There will be a number of amendments but, as other honourable senators said, the government should be commended for bringing forward the bill. There are a number of amendments that Senator Colston would like the committee to consider. The bill in general makes important changes to the ability of the Senate to scrutinise and, if the Senate wishes, to disallow legislative instruments. Many of the changes are beneficial. I do commend the government in respect of that.

These changes will enhance the power of the Senate to supervise and control legislative instruments made by the executive. The beneficial changes include: an increase in the number and types of instruments subject to tabling and disallowance, many of which at present have no parliamentary oversight at all; legislative instruments to be tabled within six days instead of the present 15 days; statutory requirement to table explanatory statements; power to postpone disallowance motions for up to six months; backcapturing and sunsetting of legislative instruments, which will ensure continuing parliamentary review of legislative instruments.

The bill will also benefit the public by greater availability and access to legislative instruments and benefit the business community by mandatory consultation and impact assessment. The general thrust of the bill, therefore, will improve the position of the parliament and the public in relation to legislative instruments. Unfortunately, however, the bill includes a number of provisions which will diminish the role of the parliament in the new scheme, and it is these defects which Senator Colston's amendments and others that will be moved will address.

As we and the committee see it, there are four important defects in the bill. The bill provides for the Attorney-General to issue conclusive certificates as to whether a particular instrument is or is not legislative. Obviously, that is not a goer, and everybody knows it is not a goer. All we will have to do is say that those particular certificates should be subject to disallowance and that fixes that problem.

The bill excludes instruments which provide for national schemes of legislation—such as Corporations Law, the competition code, road transport reform and occupational, health and safety—from parliamentary disallowance. These schemes are likely to become more important, and it is inappropriate that parliament should not be able to scrutinise this legislation. Parliament should have the same option of disallowance of the instruments as it has over other legislative instruments, many of which are of far less consequence than national schemes. We are hearing more and more of national schemes, and I have the distinct feeling, which is supported in rather more technical terms by the Regulations and Ordinances Committee, that we are tending to lose control of those situations on behalf of those persons who elect us here.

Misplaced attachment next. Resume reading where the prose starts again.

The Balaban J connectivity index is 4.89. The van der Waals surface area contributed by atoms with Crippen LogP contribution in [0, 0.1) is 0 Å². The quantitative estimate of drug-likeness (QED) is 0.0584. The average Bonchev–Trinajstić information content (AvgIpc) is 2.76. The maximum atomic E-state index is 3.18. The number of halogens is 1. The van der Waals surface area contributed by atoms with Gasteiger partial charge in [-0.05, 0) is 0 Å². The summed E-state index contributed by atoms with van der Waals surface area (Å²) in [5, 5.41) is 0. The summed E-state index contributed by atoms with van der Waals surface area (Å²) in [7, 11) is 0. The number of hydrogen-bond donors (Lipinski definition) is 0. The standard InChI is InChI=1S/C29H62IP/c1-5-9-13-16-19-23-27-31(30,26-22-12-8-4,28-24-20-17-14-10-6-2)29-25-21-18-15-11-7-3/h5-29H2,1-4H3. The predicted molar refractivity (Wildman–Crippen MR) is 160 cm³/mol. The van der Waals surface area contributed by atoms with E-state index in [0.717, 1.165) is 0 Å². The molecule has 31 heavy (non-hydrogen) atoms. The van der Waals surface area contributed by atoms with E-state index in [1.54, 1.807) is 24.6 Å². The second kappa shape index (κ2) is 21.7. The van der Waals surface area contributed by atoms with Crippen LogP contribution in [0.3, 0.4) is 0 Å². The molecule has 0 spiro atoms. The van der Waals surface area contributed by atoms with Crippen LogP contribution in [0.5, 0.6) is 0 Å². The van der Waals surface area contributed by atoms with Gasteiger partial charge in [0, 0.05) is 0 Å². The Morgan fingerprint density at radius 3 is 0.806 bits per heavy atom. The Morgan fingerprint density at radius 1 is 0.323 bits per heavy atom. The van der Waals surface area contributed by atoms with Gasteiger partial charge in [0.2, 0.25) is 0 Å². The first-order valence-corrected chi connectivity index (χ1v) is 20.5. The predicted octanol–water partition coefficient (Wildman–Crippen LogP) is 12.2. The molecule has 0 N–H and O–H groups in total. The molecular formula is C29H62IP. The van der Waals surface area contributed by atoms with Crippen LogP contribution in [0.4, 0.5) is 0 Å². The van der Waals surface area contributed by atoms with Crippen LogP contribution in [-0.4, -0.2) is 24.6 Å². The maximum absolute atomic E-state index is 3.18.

Senator Murray —Like treaties.

Senator HARRADINE —Exactly, like treaties, as Senator Murray interjects. That is why I was so happy to originate the move to have a treaties committee way back. Thankfully it was taken up by somebody else with a bit more clout, and now there is a committee.

The bill excludes Quarantine Act declarations from disallowance. These declarations, which could severely disrupt the activities of individuals and businesses, provide for penalties of up to 10 years imprisonment and a fine of up to $100,000. The reason for excluding the declarations from parliamentary scrutiny is apparently that they are important and sensitive. This is, however, a reason in favour of disallowance, rather than the opposite.

The fourth major defect of the bill—an important defect in the bill, as the committee sees it—is that the bill at present provides expressly that regulations may exclude instruments providing for Commonwealth public sector conditions of employment from any parliamentary scrutiny at all. Following correspondence with the regulations and ordinances committee, the government has circulated amendments which go part of the way towards addressing this deficiency but in other ways makes the position worse. The amendments that will be moved by me on behalf of Senator Colston provide for full parliamentary scrutiny of these instruments and possible disallowance by either House.

I will not go into the details of it now as it is more appropriate to deal with those at the committee stage, but I do thank the work that has been done by the members of the regulations and ordinances committee over many years, including the fine work that Senator Colston has done on that committee. I do thank those members for continuing to work on behalf of the Senate in the best interests of our electors and, I believe, in the best interest of good governments of this country.